Queen of Caregivers for a Day
By Rob Ikoku, The Herald-Sun, Durham, N.C.
Jul. 31–CARRBORO — While Orange County residents were sweating in the late-July humidity or dodging raindrops Wednesday, the day could not have been better for 71-year-old Frankie Gray.
Gray is a Carrboro resident and full-time in-home caregiver for her older brother, Ernest Sellers, who suffers from Alzheimer’s disease. For her work with her brother, the Eastern N.C. Chapter of the Alzheimer’s Association and the Chatham Council on Aging crowned her Queen of Orange County Caregivers Wednesday, and provided her with an array of special gifts and privileges.
“It takes a lot of time to understand what Alzheimer’s is all about,” she said at a ceremony outside the Carolina Coffee Shop in front of friends, local politicians and curious passersby. “You can make a difference in that person’s life. You know that is not the real person, but you can bring up some of the memories of the things they used to know.”
The contest Gray won aimed to reward a local resident who takes care of a family member or loved one with a chronic disease. As part of her special day, she traveled via Prime Time Limousine around Chapel Hill and Carrboro to various businesses which had donated products and services, including Whole Foods, Eastgate Hair Styling and Lorraine Lewis, a relaxation therapist.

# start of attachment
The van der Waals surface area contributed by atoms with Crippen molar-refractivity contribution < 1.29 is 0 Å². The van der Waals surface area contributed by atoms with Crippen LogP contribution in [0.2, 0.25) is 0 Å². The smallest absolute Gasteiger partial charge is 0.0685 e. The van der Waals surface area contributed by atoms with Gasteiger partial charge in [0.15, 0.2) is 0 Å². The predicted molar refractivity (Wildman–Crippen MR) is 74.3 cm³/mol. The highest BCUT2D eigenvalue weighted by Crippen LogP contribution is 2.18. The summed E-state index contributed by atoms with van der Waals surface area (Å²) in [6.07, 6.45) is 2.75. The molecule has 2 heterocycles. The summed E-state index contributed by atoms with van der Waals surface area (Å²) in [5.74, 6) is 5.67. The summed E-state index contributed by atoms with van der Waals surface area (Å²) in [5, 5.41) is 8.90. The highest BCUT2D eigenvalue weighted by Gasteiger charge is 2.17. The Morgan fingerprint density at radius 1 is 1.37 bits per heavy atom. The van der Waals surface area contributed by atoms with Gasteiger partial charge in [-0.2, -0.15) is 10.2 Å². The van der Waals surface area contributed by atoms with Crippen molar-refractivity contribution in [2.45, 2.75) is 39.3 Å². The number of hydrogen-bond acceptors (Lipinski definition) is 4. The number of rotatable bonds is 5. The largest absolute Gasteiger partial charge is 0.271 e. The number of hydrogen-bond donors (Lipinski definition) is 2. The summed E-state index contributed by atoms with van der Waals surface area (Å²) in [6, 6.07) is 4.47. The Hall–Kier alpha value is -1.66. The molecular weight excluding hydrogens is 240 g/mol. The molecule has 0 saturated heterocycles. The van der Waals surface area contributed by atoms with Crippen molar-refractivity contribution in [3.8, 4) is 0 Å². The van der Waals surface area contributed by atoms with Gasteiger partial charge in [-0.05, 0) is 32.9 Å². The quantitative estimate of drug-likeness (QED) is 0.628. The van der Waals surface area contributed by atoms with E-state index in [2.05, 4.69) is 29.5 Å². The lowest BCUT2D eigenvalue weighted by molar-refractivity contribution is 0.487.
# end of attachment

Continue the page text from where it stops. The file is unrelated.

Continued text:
“Thank you for honoring us with your presence,” Chapel Hill Mayor Kevin Foy said to Gray during the ceremony. “I’ve never had the opportunity to welcome royalty to Chapel Hill.”
Gray was nominated for the award by Lisa Vira and Mavis Gragg, Carrboro-based attorneys who specialize in estate planning and who regularly work with Gray. They have seen her struggle to deal with her older brother, who needs constant care due to the debilitating effects of his dementia.
“She has to encourage him to get out of bed,” said Gragg about the former UNC Hospitals employee and certified nursing assistant. “I think she’s a prayerful person. She’s going to keep him as long as she can.”
State Sen. Ellie Kinnaird, said Gray, whom she knows well, had shouldered much of the burden of her brother’s deteriorating health.
“It’s one thing to be in the spotlight of human beings and people,” Kinnaird said, “and another to be in the spotlight of God. Thank you for everything you do.”
After the dignitaries had spoken, Gray used much of her speech to urge those listening to prepare for old age so they would have the necessary means to cope with long-term care.
“It will happen to you next,” she warned. “We need health care insurance to help our families.”
The newly appointed Queen of Orange County Caregivers was gracious to those who had assembled on her behalf.
“Thank you so much for giving me this day,” she said. “It’s a day I will never forget.”
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Copyright (c) 2008, The Herald-Sun, Durham, N.C.
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